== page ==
Friday, October 14, 2005
When the news first talked of the "bombs" at Georgia Tech, I wondered if it was a dry-ice bomb. According to the AJC it was. The exploded bottle in this picture is the remains of "device" that Theodore Hollot made.
Dry-ice bombs are nothing more then a sealed container with frozen CO2 and water. The water heats the dry ice, which sublimates from a solid to a gas, and the gas builds up in the container until it fails. Think of it as a carbonated drink on steroids. While the bomb is explosive it's not combusive, with no flames or heat. And while the pieces of the bomb do go flying, it's more sound with little force behind it.
If you have ever seen fog in a theaterical production, it may have been created with the use of dry ice. And on some of the productions I worked in the past we made CO2 bombs when we were done with the dry ice. At the end of a particularly tough traveling production, the crew was blowing off steam after dealing with a lighting designer who was a complete nightmare. After the last show while both the traveling crew (my guys) and his crew were celebrating the end of last show, he retreated to his office. And he was on the receiving end of a dry-ice bomb near his office door, made by one of his crew. Scarred the shit out of him, but no harm came to him.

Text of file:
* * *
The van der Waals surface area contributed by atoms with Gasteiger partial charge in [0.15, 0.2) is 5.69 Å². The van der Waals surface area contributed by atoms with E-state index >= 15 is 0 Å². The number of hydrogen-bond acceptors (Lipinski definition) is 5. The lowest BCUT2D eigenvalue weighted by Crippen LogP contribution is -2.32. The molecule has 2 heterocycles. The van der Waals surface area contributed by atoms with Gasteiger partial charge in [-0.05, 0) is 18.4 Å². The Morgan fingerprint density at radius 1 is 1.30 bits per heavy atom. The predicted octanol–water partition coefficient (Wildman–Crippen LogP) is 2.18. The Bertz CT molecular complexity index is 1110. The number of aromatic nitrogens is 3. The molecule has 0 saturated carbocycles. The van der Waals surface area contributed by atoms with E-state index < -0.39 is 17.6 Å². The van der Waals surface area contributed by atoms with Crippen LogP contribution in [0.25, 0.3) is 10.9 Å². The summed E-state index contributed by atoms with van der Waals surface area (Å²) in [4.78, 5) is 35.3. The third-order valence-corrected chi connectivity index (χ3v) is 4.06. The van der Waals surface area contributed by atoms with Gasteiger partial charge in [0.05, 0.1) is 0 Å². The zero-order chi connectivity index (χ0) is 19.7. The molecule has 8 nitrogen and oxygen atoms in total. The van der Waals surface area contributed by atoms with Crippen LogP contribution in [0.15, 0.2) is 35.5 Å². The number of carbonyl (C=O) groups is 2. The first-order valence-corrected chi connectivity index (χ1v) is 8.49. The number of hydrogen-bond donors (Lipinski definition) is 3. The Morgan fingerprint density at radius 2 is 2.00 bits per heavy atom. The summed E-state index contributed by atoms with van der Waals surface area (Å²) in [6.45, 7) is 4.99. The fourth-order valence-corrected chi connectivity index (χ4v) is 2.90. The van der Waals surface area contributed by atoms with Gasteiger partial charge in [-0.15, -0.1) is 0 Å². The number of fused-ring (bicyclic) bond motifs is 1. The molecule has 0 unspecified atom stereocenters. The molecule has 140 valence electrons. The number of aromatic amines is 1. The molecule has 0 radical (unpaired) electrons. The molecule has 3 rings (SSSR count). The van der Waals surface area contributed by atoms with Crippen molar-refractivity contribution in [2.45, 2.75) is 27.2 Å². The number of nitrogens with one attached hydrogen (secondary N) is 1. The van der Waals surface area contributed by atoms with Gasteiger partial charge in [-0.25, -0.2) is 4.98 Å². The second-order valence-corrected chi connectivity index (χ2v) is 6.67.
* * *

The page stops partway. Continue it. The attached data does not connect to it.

So the kid at G-Tech, screwed. In a less paranoid time, he may have faced some moderate disciplinary action and continue on with his education. Hopefully terror-related hysteria won't prevail, and the kid will be subject to a level-headed and appropriate punishment and he will continue attending the school.
Posted at 7:04 PM